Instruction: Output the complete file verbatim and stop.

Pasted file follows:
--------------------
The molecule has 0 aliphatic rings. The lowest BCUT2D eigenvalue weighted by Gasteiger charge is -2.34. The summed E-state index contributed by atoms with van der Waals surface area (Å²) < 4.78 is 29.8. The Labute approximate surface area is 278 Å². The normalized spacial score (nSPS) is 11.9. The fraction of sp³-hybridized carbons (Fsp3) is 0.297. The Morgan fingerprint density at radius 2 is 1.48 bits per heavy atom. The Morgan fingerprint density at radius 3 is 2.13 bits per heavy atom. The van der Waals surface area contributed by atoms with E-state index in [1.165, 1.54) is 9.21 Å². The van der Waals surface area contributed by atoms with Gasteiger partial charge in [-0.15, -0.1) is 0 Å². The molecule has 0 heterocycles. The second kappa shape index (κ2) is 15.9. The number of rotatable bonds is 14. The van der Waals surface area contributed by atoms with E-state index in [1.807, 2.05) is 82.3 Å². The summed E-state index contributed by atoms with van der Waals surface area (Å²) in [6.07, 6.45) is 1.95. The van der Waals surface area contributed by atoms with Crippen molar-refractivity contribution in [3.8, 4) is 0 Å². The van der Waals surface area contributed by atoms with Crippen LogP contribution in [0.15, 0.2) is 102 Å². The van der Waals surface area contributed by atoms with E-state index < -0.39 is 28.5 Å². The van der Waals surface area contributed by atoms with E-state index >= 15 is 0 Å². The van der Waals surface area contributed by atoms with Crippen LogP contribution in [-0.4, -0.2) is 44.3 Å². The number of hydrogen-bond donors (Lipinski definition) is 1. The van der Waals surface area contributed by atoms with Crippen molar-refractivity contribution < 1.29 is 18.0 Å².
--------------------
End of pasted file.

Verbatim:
The molecule has 0 aliphatic rings. The lowest BCUT2D eigenvalue weighted by Gasteiger charge is -2.34. The summed E-state index contributed by atoms with van der Waals surface area (Å²) < 4.78 is 29.8. The Labute approximate surface area is 278 Å². The normalized spacial score (nSPS) is 11.9. The fraction of sp³-hybridized carbons (Fsp3) is 0.297. The Morgan fingerprint density at radius 2 is 1.48 bits per heavy atom. The Morgan fingerprint density at radius 3 is 2.13 bits per heavy atom. The van der Waals surface area contributed by atoms with E-state index in [1.165, 1.54) is 9.21 Å². The van der Waals surface area contributed by atoms with Gasteiger partial charge in [-0.15, -0.1) is 0 Å². The molecule has 0 heterocycles. The second kappa shape index (κ2) is 15.9. The number of rotatable bonds is 14. The van der Waals surface area contributed by atoms with E-state index in [1.807, 2.05) is 82.3 Å². The summed E-state index contributed by atoms with van der Waals surface area (Å²) in [6.07, 6.45) is 1.95. The van der Waals surface area contributed by atoms with Crippen molar-refractivity contribution in [3.8, 4) is 0 Å². The van der Waals surface area contributed by atoms with Crippen LogP contribution in [0.15, 0.2) is 102 Å². The van der Waals surface area contributed by atoms with E-state index < -0.39 is 28.5 Å². The van der Waals surface area contributed by atoms with E-state index >= 15 is 0 Å². The van der Waals surface area contributed by atoms with Crippen LogP contribution in [-0.4, -0.2) is 44.3 Å². The number of hydrogen-bond donors (Lipinski definition) is 1. The van der Waals surface area contributed by atoms with Crippen molar-refractivity contribution < 1.29 is 18.0 Å².